• The House of Wolves introduced us to Skolas, Kell of Wolves. He starts off the plot by instigating the House of Wolves' betrayal of the Awoken Queen, and the player follows him and his Wolves to prevent his rise to power as the "Kell of Kells," leader of all the Fallen in the system. Skolas is faced again in the Prison of Elders after his capture at the top of the Vex Citadel, and canon dictates that he died there.
    • The Taken King features the eponymous Oryx, come to seek vengeance on the Guardians who killed his son and slaughtered so many Hive before that. The plot mostly focuses on just getting close enough to Oryx to send him back to the Ascendant Realm. The rest of the DLC focuses on cleaning up the mess left behind by Oryx's coming into the system, and the third "act" of the DLC focuses on the Guardians preparing to deal the finishing blow to Oryx in his "Throne World" during the King's Fall raid, putting an end to the threat, once and for all.
    • Rise of Iron brings us Aksis, Archon Prime, leader of the Devil Splicers faction you fight against throughout the DLC. Unlike most of the other villains in the game, Aksis is never mentioned outside of his raid, only that Shiro-4 is working on finding out who the Splicer leader is. Aksis himself (or at this point more like "itself") is pretty much "SIVA-fication" taken to its logical extreme, in that he's much more machine than Fallen (even more so than Taniks The Scarred), complete with his entire lower half replaced by robotic spider legs.
  • Big Dumb Object: The Traveler is a mysterious sphere that kickstarted humanity's Golden Age and created the Ghosts and Guardians as a last line of defense against the Darkness.
  • Bittersweet Ending: The Taken King. The conclusion of the Taken War sees Oryx defeated in the story and permanently killed in King's Fall, saving the rest of the Solar system and, with Crota and the Deathsinger twins dead, leaving the Osmium throne vacant and the Hive without a King. As side effects, the Vex are revealed to have failed to perfect the weapons in the Vault of Glass, the Prime Servitor of the House of Wolves has been destroyed, and the Cabal High Command in the Solar system has been all but wiped out. However, thousands of Awoken died at Saturn, with Queen Mara Sov presumed to be among them. There are also a number of threats gathering in the future, as the Cabal managed to successfully send a distress signal to the Cabal Emperor, who is sure to send reinforcements. Also, Xivu Arath and Savathûn, Oryx's sisters, are still out there, and there may be a fifth god named Nokris that is unaccounted for. Worst of all, Oryx may still be alive in the Touch of Malice, and may being trying to shape the player Guardian into a host for his soul, or into his successor.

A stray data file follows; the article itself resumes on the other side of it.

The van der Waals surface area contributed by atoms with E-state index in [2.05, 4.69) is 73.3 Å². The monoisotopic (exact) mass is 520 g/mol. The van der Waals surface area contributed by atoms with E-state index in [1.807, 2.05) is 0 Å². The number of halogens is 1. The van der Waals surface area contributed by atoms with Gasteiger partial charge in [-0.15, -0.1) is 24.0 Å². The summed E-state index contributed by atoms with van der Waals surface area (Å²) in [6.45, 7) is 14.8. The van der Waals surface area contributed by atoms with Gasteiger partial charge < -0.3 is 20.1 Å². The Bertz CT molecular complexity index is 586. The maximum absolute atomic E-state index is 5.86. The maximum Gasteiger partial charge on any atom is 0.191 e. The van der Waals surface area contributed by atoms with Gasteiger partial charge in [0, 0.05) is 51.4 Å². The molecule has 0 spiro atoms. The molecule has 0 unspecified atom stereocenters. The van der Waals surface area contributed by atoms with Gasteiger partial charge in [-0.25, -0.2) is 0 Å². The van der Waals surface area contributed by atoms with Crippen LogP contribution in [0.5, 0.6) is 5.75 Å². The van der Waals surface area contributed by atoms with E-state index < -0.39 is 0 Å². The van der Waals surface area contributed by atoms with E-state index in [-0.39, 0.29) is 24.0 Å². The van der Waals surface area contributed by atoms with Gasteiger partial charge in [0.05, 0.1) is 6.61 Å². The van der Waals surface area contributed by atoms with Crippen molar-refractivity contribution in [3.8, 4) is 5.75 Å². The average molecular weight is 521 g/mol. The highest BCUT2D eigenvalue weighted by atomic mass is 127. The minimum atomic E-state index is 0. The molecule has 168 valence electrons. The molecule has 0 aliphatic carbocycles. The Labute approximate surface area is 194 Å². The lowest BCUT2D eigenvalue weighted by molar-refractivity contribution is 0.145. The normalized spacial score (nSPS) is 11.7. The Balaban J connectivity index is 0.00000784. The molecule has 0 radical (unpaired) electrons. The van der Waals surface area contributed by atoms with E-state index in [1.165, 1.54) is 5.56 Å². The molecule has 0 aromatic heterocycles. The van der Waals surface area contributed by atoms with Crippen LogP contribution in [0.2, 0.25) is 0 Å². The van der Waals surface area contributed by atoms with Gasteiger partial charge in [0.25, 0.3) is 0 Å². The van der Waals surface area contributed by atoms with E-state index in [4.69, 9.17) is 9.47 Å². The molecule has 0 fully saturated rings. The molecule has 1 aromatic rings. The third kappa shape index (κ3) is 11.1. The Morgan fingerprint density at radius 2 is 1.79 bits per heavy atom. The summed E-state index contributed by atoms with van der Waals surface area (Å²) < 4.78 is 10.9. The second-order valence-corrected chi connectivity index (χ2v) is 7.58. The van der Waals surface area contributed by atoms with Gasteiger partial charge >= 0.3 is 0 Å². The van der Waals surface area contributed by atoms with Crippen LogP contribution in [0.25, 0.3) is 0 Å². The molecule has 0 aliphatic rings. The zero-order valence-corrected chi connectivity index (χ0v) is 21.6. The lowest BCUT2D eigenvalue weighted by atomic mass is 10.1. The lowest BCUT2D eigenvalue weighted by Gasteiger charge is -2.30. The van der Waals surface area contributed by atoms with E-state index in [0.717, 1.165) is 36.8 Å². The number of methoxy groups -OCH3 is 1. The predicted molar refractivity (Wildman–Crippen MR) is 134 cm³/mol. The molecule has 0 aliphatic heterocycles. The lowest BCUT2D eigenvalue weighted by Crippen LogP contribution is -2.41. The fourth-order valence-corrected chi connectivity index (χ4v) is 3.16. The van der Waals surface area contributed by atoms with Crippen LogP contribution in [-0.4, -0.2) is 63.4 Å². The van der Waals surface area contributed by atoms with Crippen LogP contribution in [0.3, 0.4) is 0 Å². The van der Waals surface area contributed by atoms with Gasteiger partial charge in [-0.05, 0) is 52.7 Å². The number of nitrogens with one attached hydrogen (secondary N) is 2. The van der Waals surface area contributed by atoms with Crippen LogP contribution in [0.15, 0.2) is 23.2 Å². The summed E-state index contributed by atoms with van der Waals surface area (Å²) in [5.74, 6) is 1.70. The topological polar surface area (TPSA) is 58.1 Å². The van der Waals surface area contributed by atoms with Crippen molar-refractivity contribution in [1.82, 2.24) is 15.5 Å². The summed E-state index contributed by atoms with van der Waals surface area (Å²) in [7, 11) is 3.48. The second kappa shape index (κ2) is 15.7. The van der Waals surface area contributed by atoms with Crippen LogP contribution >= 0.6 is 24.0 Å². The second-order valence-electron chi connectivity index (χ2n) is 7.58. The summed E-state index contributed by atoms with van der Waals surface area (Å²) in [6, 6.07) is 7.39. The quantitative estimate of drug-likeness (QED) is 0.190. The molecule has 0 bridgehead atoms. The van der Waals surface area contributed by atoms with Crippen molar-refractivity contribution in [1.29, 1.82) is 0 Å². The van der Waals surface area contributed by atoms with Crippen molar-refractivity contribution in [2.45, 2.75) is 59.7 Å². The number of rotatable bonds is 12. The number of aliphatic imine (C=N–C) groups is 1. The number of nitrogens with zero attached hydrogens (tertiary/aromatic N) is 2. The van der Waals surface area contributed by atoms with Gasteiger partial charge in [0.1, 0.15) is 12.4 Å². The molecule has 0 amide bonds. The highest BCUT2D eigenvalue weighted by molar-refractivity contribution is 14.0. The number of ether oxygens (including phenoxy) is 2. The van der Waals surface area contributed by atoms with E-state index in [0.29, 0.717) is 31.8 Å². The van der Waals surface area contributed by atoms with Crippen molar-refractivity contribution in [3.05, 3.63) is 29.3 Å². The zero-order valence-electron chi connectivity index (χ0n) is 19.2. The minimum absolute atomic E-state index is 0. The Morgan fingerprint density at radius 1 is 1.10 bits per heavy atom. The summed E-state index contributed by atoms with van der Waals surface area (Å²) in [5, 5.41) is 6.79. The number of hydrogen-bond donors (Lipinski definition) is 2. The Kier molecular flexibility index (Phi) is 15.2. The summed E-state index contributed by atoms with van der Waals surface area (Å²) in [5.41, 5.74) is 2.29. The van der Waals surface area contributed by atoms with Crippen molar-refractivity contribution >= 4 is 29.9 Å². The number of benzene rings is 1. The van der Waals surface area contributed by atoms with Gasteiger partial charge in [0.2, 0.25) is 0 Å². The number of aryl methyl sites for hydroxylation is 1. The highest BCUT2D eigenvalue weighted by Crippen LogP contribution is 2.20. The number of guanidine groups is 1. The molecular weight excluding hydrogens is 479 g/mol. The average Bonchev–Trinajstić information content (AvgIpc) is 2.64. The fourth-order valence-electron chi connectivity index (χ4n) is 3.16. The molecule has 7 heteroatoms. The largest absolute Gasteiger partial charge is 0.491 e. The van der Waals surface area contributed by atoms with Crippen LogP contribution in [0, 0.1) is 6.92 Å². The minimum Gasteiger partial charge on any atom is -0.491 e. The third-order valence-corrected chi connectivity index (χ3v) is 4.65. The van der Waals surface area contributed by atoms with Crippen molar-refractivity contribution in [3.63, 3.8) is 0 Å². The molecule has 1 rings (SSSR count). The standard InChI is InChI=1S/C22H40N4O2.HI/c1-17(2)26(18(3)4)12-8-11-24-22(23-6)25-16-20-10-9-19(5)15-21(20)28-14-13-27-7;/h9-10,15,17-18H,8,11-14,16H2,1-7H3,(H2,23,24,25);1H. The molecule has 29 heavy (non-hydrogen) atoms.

• Black Mage: The Voidwalker Warlock subclass, with a heavily offense-based skill tree and numerous area-effect abilities.
  • Black Speech: The Fallen and the Cabal frequently shout at Guardians during combat. The Hive sometimes employ this, though for the most part they and the Vex to resort to screaming during combat.
  • Blind Seer: Eris Morn wears a bandage over her eyes through which green light shines through and black tears run down her face. It's implied that she left her physical eyes in Crota's pit, and now has telepathic powers.
  • Bloodless Carnage: With a T-rating, the game is a bit hemophobic compared to its contemporaries. Many enemies experience a Technicolor Death of exploding into sparks, with the most gruesome violence consisting of the occasional jet of smoke or light when a fleshy enemy dies to a headshot.